Taped inaugural performance doesn't deserve scorn

A few more thoughts on the leftover musical story from Jan. 20.

So, OK, the massive sea of chilled witnesses to the inauguration and the untold millions watching on TV heard a taped performance of John Williams' Air and Simple Gifts, the interlude between the swearing-in of Joe Biden and Barack Obama. People understandably thought they were getting the real thing, especially since violinist Itzhak Perlman, cellist Yo-Yo Ma, clarinetist Anthony McGill and pianist Gabriela Montero did such a fab job pretending to perform the new work. Some folks, also understandably, feel they were had, that this was duplicitous, hardly the kind of transparency they can believe in. Well, get over it.

What were the musicians to do? In sub-freezing temperatures, none of them could have functioned at their best, and the string instruments, in particular, could not have stayed remotely in tune. Once that reality sunk in, inauguration organizers had few options. Cancel the musical portion of the program? That would have left an awkward hole in the program. Have everyone sit there and listen to a four-minute tape? Equally awkward. I think the best choice would have been to do just as they did -- let the musicians play in sync to the recording -- but then, after the whole ceremony was over, inform all the TV networks and news agencies of what had been done to save the event. That disclosure would have stopped all the nonsense flying around about Milli Vanilli and worse.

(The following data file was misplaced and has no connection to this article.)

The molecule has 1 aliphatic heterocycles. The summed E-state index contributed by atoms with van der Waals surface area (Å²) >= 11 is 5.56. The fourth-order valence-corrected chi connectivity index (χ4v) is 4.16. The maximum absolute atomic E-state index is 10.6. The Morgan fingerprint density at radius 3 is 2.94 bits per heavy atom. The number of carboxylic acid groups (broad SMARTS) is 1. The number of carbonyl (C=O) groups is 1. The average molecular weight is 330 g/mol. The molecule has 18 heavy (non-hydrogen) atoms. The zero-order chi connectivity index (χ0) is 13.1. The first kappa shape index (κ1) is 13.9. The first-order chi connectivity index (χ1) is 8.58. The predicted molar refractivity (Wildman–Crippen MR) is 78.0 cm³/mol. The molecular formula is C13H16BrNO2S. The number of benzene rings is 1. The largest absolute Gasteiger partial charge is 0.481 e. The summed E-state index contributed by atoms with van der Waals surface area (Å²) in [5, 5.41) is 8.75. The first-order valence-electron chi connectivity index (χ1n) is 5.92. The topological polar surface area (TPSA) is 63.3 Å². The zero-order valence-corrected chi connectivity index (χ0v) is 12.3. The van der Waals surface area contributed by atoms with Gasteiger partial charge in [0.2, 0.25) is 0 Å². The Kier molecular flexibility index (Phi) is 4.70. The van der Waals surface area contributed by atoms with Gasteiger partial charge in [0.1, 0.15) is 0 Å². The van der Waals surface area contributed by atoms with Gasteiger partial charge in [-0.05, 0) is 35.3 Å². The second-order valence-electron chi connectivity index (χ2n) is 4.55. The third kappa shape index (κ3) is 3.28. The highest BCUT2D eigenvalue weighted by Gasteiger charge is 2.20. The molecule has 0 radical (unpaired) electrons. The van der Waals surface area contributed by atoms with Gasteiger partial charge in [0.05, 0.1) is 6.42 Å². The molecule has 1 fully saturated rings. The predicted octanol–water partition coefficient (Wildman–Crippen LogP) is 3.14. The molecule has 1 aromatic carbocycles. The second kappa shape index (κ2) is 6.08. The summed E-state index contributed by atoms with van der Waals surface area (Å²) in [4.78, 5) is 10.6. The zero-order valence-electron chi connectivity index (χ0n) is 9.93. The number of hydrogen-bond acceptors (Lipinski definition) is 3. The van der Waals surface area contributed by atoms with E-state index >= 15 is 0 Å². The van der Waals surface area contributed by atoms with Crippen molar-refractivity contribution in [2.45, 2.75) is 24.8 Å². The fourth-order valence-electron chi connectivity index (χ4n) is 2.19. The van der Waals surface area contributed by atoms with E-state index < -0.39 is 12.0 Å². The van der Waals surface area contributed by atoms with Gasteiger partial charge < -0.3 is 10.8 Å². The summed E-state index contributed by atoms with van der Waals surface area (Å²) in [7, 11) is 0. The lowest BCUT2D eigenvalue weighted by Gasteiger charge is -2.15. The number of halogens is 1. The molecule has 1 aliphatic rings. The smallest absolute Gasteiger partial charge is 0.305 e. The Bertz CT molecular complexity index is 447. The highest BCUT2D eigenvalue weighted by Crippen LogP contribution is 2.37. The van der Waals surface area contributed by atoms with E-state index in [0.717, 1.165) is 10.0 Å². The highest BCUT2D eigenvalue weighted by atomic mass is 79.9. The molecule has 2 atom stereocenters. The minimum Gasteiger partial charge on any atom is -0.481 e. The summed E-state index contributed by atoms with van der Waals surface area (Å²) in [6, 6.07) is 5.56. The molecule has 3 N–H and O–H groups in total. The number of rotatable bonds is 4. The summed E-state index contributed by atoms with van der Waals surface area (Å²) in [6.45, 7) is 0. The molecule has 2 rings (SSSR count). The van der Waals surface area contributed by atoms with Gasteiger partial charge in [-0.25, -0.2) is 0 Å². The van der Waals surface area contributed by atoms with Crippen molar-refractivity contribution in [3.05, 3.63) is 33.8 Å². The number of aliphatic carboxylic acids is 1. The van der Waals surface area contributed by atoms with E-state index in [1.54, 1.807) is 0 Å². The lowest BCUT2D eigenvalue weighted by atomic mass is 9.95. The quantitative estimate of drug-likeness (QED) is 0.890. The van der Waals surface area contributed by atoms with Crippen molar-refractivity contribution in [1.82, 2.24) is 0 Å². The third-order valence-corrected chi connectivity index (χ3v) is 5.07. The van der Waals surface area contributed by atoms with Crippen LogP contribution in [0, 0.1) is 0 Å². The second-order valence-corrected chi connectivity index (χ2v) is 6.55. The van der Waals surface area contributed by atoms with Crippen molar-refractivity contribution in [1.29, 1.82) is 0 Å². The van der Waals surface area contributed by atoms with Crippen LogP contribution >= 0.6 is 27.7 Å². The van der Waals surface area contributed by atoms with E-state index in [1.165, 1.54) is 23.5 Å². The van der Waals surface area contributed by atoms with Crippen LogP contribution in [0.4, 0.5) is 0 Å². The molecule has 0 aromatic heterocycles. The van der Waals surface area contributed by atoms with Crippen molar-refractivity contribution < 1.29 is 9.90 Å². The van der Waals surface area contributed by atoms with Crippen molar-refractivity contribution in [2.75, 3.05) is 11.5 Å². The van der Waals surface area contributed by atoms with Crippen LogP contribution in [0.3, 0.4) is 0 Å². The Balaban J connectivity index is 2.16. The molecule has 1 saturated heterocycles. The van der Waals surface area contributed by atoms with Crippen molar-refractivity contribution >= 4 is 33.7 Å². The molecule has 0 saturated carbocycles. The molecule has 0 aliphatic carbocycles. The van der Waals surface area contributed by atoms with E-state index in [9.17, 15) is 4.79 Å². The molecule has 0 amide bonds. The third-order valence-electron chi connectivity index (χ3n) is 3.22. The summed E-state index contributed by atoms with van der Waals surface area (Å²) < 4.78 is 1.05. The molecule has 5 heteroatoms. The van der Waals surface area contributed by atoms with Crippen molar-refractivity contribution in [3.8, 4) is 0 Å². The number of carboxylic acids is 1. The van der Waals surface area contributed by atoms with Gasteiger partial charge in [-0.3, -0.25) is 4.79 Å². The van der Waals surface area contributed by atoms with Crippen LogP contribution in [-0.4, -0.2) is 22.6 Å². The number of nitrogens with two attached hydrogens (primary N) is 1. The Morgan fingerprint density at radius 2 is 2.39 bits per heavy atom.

This was no deliberate, pre-meditated scam. It was surely all about the moment, the appearances, preserving the original intent of the ceremony. What seems to be missed in some of the thoughtless chatter is that the four excellent artists still had to endure the cold, just as if they had been playing full-out, and that they managed such a persuasive effort to let the music make its intended effect. (I have a feeling that those who didn't think much of what Williams wrote are braying the loudest about this would-be scandal.)

To me, what happened on the West Front of the Capitol doesn't come close to fraud. It was an honest attempt to deal with a difficult issue, leading to an unfortunate after-effect caused by a lack of foresight -- those bright folks behind the scenes should have known that this thing could not go undetected. (I was hardly alone in suspecting a recording from the first notes; I just didn't see it as such an important issue that I should raise a hue and cry over it.)

You don't hear anyone complaining that Aretha Franklin sang to a pre-recorded track. I really can't see any reason to complain that those four instrumentalists perched above the presidential contingent gamely did as they were asked to do. They fulfilled their commitment to Williams, the inaugural committee and the masses.

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